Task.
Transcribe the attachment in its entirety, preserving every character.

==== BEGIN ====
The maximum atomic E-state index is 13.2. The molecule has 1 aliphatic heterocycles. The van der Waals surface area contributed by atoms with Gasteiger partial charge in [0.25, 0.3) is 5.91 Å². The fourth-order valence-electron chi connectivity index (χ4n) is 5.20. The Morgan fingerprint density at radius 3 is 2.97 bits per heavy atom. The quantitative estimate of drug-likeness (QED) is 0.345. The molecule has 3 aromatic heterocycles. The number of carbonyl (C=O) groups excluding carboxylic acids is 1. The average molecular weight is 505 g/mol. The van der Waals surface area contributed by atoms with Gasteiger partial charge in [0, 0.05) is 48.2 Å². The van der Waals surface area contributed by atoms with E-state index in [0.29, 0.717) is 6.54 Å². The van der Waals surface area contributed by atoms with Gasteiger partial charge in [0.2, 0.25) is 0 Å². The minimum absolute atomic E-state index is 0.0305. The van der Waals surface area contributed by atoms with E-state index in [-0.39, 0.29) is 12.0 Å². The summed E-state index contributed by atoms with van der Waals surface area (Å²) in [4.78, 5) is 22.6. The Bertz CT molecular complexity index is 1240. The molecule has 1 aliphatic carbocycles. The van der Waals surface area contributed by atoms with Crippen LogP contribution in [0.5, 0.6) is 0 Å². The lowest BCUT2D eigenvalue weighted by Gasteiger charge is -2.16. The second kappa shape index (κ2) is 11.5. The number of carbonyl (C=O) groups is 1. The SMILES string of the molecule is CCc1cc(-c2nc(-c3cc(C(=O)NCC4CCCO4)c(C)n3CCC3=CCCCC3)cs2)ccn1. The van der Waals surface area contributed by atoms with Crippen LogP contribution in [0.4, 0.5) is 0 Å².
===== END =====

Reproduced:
The maximum atomic E-state index is 13.2. The molecule has 1 aliphatic heterocycles. The van der Waals surface area contributed by atoms with Gasteiger partial charge in [0.25, 0.3) is 5.91 Å². The fourth-order valence-electron chi connectivity index (χ4n) is 5.20. The Morgan fingerprint density at radius 3 is 2.97 bits per heavy atom. The quantitative estimate of drug-likeness (QED) is 0.345. The molecule has 3 aromatic heterocycles. The number of carbonyl (C=O) groups excluding carboxylic acids is 1. The average molecular weight is 505 g/mol. The van der Waals surface area contributed by atoms with Gasteiger partial charge in [0, 0.05) is 48.2 Å². The van der Waals surface area contributed by atoms with E-state index in [0.29, 0.717) is 6.54 Å². The van der Waals surface area contributed by atoms with Gasteiger partial charge in [0.2, 0.25) is 0 Å². The minimum absolute atomic E-state index is 0.0305. The van der Waals surface area contributed by atoms with E-state index in [-0.39, 0.29) is 12.0 Å². The summed E-state index contributed by atoms with van der Waals surface area (Å²) in [4.78, 5) is 22.6. The Bertz CT molecular complexity index is 1240. The molecule has 1 aliphatic carbocycles. The van der Waals surface area contributed by atoms with Crippen LogP contribution in [0.5, 0.6) is 0 Å². The lowest BCUT2D eigenvalue weighted by Gasteiger charge is -2.16. The second kappa shape index (κ2) is 11.5. The number of carbonyl (C=O) groups is 1. The SMILES string of the molecule is CCc1cc(-c2nc(-c3cc(C(=O)NCC4CCCO4)c(C)n3CCC3=CCCCC3)cs2)ccn1. The van der Waals surface area contributed by atoms with Crippen LogP contribution in [0.4, 0.5) is 0 Å².